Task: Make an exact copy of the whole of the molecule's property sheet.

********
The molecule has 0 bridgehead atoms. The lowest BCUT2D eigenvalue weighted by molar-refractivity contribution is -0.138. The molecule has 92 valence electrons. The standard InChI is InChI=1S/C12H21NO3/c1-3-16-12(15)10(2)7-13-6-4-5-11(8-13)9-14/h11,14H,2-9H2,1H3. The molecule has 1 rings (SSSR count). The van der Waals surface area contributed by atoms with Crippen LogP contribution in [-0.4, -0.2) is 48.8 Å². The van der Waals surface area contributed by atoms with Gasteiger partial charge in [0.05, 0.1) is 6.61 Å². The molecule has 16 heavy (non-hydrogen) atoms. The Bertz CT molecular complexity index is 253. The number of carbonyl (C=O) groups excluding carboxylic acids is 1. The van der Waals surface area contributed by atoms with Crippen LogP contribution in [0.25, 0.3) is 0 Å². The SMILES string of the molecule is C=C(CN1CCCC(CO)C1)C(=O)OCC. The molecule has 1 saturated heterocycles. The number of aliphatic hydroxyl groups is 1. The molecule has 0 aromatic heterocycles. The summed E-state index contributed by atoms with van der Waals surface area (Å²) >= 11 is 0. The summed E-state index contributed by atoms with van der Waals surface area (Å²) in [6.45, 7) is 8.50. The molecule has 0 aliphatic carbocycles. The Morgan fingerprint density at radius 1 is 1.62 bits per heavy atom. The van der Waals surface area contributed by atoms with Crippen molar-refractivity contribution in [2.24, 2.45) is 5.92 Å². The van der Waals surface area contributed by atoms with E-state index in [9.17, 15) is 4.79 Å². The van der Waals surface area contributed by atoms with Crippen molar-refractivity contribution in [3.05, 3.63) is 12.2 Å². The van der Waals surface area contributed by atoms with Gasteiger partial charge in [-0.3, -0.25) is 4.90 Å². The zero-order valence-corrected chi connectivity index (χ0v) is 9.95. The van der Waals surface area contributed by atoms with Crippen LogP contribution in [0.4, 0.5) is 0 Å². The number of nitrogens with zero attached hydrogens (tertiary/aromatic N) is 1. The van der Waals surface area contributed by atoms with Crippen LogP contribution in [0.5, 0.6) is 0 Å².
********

The molecule has 0 bridgehead atoms. The lowest BCUT2D eigenvalue weighted by molar-refractivity contribution is -0.138. The molecule has 92 valence electrons. The standard InChI is InChI=1S/C12H21NO3/c1-3-16-12(15)10(2)7-13-6-4-5-11(8-13)9-14/h11,14H,2-9H2,1H3. The molecule has 1 rings (SSSR count). The van der Waals surface area contributed by atoms with Crippen LogP contribution in [-0.4, -0.2) is 48.8 Å². The van der Waals surface area contributed by atoms with Gasteiger partial charge in [0.05, 0.1) is 6.61 Å². The molecule has 16 heavy (non-hydrogen) atoms. The Bertz CT molecular complexity index is 253. The number of carbonyl (C=O) groups excluding carboxylic acids is 1. The van der Waals surface area contributed by atoms with Crippen LogP contribution in [0.25, 0.3) is 0 Å². The SMILES string of the molecule is C=C(CN1CCCC(CO)C1)C(=O)OCC. The molecule has 1 saturated heterocycles. The number of aliphatic hydroxyl groups is 1. The molecule has 0 aromatic heterocycles. The summed E-state index contributed by atoms with van der Waals surface area (Å²) >= 11 is 0. The summed E-state index contributed by atoms with van der Waals surface area (Å²) in [6.45, 7) is 8.50. The molecule has 0 aliphatic carbocycles. The Morgan fingerprint density at radius 1 is 1.62 bits per heavy atom. The van der Waals surface area contributed by atoms with Crippen molar-refractivity contribution in [2.24, 2.45) is 5.92 Å². The van der Waals surface area contributed by atoms with E-state index in [9.17, 15) is 4.79 Å². The van der Waals surface area contributed by atoms with Crippen molar-refractivity contribution in [3.05, 3.63) is 12.2 Å². The van der Waals surface area contributed by atoms with Gasteiger partial charge in [-0.3, -0.25) is 4.90 Å². The zero-order valence-corrected chi connectivity index (χ0v) is 9.95. The van der Waals surface area contributed by atoms with Crippen LogP contribution in [0.4, 0.5) is 0 Å². The number of nitrogens with zero attached hydrogens (tertiary/aromatic N) is 1. The van der Waals surface area contributed by atoms with Crippen LogP contribution in [0.5, 0.6) is 0 Å².